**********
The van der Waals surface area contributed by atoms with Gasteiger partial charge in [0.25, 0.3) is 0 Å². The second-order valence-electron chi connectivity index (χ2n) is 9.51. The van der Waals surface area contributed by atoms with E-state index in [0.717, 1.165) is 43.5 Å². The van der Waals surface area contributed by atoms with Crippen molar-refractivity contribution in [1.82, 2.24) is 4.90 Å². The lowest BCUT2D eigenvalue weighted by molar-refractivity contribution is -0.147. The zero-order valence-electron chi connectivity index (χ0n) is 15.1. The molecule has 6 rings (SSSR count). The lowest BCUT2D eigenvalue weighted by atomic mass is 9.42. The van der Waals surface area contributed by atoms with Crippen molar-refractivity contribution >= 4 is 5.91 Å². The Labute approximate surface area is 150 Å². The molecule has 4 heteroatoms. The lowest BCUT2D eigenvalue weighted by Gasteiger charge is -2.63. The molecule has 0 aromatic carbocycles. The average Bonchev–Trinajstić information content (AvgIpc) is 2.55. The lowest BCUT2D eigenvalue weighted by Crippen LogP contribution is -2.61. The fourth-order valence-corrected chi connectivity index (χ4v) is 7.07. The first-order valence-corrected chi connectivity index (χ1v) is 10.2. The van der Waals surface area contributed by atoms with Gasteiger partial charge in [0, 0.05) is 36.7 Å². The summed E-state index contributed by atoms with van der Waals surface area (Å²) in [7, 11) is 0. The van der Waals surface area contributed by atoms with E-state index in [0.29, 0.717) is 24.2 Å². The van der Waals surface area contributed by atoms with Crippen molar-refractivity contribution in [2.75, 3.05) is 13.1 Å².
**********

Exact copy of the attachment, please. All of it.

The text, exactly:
The van der Waals surface area contributed by atoms with Gasteiger partial charge in [0.25, 0.3) is 0 Å². The second-order valence-electron chi connectivity index (χ2n) is 9.51. The van der Waals surface area contributed by atoms with E-state index in [0.717, 1.165) is 43.5 Å². The van der Waals surface area contributed by atoms with Crippen molar-refractivity contribution in [1.82, 2.24) is 4.90 Å². The lowest BCUT2D eigenvalue weighted by molar-refractivity contribution is -0.147. The zero-order valence-electron chi connectivity index (χ0n) is 15.1. The molecule has 6 rings (SSSR count). The lowest BCUT2D eigenvalue weighted by atomic mass is 9.42. The van der Waals surface area contributed by atoms with Crippen molar-refractivity contribution >= 4 is 5.91 Å². The Labute approximate surface area is 150 Å². The molecule has 4 heteroatoms. The lowest BCUT2D eigenvalue weighted by Gasteiger charge is -2.63. The molecule has 0 aromatic carbocycles. The average Bonchev–Trinajstić information content (AvgIpc) is 2.55. The lowest BCUT2D eigenvalue weighted by Crippen LogP contribution is -2.61. The fourth-order valence-corrected chi connectivity index (χ4v) is 7.07. The first-order valence-corrected chi connectivity index (χ1v) is 10.2. The van der Waals surface area contributed by atoms with Gasteiger partial charge in [0, 0.05) is 36.7 Å². The summed E-state index contributed by atoms with van der Waals surface area (Å²) in [7, 11) is 0. The van der Waals surface area contributed by atoms with E-state index in [0.29, 0.717) is 24.2 Å². The van der Waals surface area contributed by atoms with Crippen molar-refractivity contribution in [2.75, 3.05) is 13.1 Å².